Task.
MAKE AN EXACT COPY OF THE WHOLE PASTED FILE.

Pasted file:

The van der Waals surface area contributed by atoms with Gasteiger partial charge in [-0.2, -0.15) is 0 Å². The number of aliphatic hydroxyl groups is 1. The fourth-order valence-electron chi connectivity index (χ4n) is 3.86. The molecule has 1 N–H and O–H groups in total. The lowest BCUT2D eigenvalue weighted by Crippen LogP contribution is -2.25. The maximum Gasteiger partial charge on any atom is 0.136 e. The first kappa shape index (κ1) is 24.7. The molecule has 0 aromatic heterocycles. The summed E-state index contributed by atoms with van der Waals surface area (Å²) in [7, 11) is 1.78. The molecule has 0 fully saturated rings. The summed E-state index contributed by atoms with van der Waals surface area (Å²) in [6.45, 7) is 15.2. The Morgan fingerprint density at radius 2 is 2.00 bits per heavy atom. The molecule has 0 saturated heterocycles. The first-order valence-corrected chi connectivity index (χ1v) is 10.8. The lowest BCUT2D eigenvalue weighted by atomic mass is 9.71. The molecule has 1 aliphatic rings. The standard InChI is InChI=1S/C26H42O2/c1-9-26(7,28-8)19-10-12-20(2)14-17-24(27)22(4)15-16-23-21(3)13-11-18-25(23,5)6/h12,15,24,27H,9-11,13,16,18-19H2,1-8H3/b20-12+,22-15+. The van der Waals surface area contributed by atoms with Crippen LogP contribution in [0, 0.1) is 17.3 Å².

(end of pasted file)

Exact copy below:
The van der Waals surface area contributed by atoms with Gasteiger partial charge in [-0.2, -0.15) is 0 Å². The number of aliphatic hydroxyl groups is 1. The fourth-order valence-electron chi connectivity index (χ4n) is 3.86. The molecule has 1 N–H and O–H groups in total. The lowest BCUT2D eigenvalue weighted by Crippen LogP contribution is -2.25. The maximum Gasteiger partial charge on any atom is 0.136 e. The first kappa shape index (κ1) is 24.7. The molecule has 0 aromatic heterocycles. The summed E-state index contributed by atoms with van der Waals surface area (Å²) in [7, 11) is 1.78. The molecule has 0 fully saturated rings. The summed E-state index contributed by atoms with van der Waals surface area (Å²) in [6.45, 7) is 15.2. The Morgan fingerprint density at radius 2 is 2.00 bits per heavy atom. The molecule has 0 saturated heterocycles. The first-order valence-corrected chi connectivity index (χ1v) is 10.8. The lowest BCUT2D eigenvalue weighted by atomic mass is 9.71. The molecule has 1 aliphatic rings. The standard InChI is InChI=1S/C26H42O2/c1-9-26(7,28-8)19-10-12-20(2)14-17-24(27)22(4)15-16-23-21(3)13-11-18-25(23,5)6/h12,15,24,27H,9-11,13,16,18-19H2,1-8H3/b20-12+,22-15+. The van der Waals surface area contributed by atoms with Crippen LogP contribution in [0, 0.1) is 17.3 Å².